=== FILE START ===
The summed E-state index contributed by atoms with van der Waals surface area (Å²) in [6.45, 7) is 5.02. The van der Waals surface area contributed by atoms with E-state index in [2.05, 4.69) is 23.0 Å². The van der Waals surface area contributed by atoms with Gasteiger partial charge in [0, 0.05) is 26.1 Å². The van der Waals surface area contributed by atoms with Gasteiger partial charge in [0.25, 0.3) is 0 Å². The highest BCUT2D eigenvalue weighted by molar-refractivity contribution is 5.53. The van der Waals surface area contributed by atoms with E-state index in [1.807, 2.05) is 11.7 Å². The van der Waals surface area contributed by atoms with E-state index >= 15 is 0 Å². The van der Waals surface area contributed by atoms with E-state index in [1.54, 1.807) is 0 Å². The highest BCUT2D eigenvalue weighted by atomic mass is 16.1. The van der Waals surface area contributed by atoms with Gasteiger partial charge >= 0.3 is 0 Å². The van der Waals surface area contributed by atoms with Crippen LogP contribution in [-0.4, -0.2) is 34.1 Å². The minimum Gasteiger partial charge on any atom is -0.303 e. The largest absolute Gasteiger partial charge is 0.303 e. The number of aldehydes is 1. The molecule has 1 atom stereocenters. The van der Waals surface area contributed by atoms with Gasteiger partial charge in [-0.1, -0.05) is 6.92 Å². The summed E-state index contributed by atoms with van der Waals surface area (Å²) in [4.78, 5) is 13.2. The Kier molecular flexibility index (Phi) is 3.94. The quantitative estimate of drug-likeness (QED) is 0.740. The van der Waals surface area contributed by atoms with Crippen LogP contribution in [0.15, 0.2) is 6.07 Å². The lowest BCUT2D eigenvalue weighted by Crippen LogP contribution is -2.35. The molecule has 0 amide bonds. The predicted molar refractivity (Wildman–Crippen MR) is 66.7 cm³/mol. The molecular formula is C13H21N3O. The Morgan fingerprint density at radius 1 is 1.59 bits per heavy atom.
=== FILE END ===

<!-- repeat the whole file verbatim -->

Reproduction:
The summed E-state index contributed by atoms with van der Waals surface area (Å²) in [6.45, 7) is 5.02. The van der Waals surface area contributed by atoms with E-state index in [2.05, 4.69) is 23.0 Å². The van der Waals surface area contributed by atoms with Gasteiger partial charge in [0, 0.05) is 26.1 Å². The van der Waals surface area contributed by atoms with Gasteiger partial charge in [0.25, 0.3) is 0 Å². The highest BCUT2D eigenvalue weighted by molar-refractivity contribution is 5.53. The van der Waals surface area contributed by atoms with E-state index in [1.807, 2.05) is 11.7 Å². The van der Waals surface area contributed by atoms with E-state index >= 15 is 0 Å². The van der Waals surface area contributed by atoms with E-state index in [1.54, 1.807) is 0 Å². The highest BCUT2D eigenvalue weighted by atomic mass is 16.1. The van der Waals surface area contributed by atoms with Gasteiger partial charge >= 0.3 is 0 Å². The van der Waals surface area contributed by atoms with Crippen LogP contribution in [-0.4, -0.2) is 34.1 Å². The minimum Gasteiger partial charge on any atom is -0.303 e. The largest absolute Gasteiger partial charge is 0.303 e. The number of aldehydes is 1. The molecule has 1 atom stereocenters. The van der Waals surface area contributed by atoms with Gasteiger partial charge in [-0.1, -0.05) is 6.92 Å². The summed E-state index contributed by atoms with van der Waals surface area (Å²) in [4.78, 5) is 13.2. The Kier molecular flexibility index (Phi) is 3.94. The quantitative estimate of drug-likeness (QED) is 0.740. The van der Waals surface area contributed by atoms with Crippen LogP contribution in [0.15, 0.2) is 6.07 Å². The lowest BCUT2D eigenvalue weighted by Crippen LogP contribution is -2.35. The molecule has 0 amide bonds. The predicted molar refractivity (Wildman–Crippen MR) is 66.7 cm³/mol. The molecular formula is C13H21N3O. The Morgan fingerprint density at radius 1 is 1.59 bits per heavy atom.